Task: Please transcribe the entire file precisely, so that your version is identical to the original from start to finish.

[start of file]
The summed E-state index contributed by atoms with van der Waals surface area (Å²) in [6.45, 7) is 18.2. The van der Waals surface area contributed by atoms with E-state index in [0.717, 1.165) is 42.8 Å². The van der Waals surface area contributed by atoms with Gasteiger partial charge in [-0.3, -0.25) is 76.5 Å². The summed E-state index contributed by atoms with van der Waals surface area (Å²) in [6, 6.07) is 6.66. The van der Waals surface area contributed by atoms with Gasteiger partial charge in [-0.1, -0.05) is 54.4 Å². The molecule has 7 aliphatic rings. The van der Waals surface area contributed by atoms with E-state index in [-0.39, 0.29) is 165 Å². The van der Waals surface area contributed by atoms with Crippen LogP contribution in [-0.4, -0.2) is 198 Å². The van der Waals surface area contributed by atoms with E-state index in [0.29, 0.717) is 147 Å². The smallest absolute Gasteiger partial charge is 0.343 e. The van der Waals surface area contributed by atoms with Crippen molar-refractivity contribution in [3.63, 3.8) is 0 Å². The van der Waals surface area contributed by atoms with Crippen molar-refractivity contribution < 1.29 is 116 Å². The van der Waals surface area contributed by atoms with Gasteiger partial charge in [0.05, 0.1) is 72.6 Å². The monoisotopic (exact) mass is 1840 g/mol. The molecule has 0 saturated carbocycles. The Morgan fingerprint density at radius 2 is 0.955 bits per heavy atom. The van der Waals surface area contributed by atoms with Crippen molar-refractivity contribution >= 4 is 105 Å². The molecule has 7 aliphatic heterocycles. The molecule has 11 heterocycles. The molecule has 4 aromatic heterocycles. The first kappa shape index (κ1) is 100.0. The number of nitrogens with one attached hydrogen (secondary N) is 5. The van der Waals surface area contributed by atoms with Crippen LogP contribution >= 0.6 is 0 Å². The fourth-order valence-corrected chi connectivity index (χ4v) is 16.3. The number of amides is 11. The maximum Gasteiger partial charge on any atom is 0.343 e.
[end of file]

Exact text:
The summed E-state index contributed by atoms with van der Waals surface area (Å²) in [6.45, 7) is 18.2. The van der Waals surface area contributed by atoms with E-state index in [0.717, 1.165) is 42.8 Å². The van der Waals surface area contributed by atoms with Gasteiger partial charge in [-0.3, -0.25) is 76.5 Å². The summed E-state index contributed by atoms with van der Waals surface area (Å²) in [6, 6.07) is 6.66. The van der Waals surface area contributed by atoms with Gasteiger partial charge in [-0.1, -0.05) is 54.4 Å². The molecule has 7 aliphatic rings. The van der Waals surface area contributed by atoms with E-state index in [-0.39, 0.29) is 165 Å². The van der Waals surface area contributed by atoms with Crippen LogP contribution in [-0.4, -0.2) is 198 Å². The van der Waals surface area contributed by atoms with E-state index in [0.29, 0.717) is 147 Å². The smallest absolute Gasteiger partial charge is 0.343 e. The van der Waals surface area contributed by atoms with Crippen molar-refractivity contribution in [3.63, 3.8) is 0 Å². The van der Waals surface area contributed by atoms with Crippen molar-refractivity contribution < 1.29 is 116 Å². The van der Waals surface area contributed by atoms with Gasteiger partial charge in [0.05, 0.1) is 72.6 Å². The monoisotopic (exact) mass is 1840 g/mol. The molecule has 0 saturated carbocycles. The Morgan fingerprint density at radius 2 is 0.955 bits per heavy atom. The van der Waals surface area contributed by atoms with Crippen molar-refractivity contribution >= 4 is 105 Å². The molecule has 7 aliphatic heterocycles. The molecule has 11 heterocycles. The molecule has 4 aromatic heterocycles. The first kappa shape index (κ1) is 100.0. The number of nitrogens with one attached hydrogen (secondary N) is 5. The van der Waals surface area contributed by atoms with Crippen LogP contribution >= 0.6 is 0 Å². The fourth-order valence-corrected chi connectivity index (χ4v) is 16.3. The number of amides is 11. The maximum Gasteiger partial charge on any atom is 0.343 e.